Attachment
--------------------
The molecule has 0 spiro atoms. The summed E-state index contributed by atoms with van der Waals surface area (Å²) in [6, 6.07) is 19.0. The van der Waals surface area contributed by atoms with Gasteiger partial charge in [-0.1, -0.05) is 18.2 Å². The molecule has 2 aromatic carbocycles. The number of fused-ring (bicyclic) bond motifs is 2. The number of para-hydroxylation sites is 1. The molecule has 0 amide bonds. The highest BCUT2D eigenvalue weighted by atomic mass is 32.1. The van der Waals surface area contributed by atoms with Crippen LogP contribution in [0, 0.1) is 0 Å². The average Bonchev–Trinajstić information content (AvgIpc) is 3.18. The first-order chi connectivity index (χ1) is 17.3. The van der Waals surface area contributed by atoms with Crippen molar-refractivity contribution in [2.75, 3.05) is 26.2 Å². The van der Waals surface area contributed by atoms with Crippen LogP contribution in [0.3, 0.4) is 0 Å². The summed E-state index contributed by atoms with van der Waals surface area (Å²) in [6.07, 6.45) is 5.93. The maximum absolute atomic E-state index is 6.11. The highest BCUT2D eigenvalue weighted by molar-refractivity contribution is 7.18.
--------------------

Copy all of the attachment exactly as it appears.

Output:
The molecule has 0 spiro atoms. The summed E-state index contributed by atoms with van der Waals surface area (Å²) in [6, 6.07) is 19.0. The van der Waals surface area contributed by atoms with Gasteiger partial charge in [-0.1, -0.05) is 18.2 Å². The molecule has 2 aromatic carbocycles. The number of fused-ring (bicyclic) bond motifs is 2. The number of para-hydroxylation sites is 1. The molecule has 0 amide bonds. The highest BCUT2D eigenvalue weighted by atomic mass is 32.1. The van der Waals surface area contributed by atoms with Crippen LogP contribution in [0, 0.1) is 0 Å². The average Bonchev–Trinajstić information content (AvgIpc) is 3.18. The first-order chi connectivity index (χ1) is 17.3. The van der Waals surface area contributed by atoms with Crippen molar-refractivity contribution in [2.75, 3.05) is 26.2 Å². The van der Waals surface area contributed by atoms with Crippen LogP contribution in [0.3, 0.4) is 0 Å². The summed E-state index contributed by atoms with van der Waals surface area (Å²) in [6.07, 6.45) is 5.93. The maximum absolute atomic E-state index is 6.11. The highest BCUT2D eigenvalue weighted by molar-refractivity contribution is 7.18.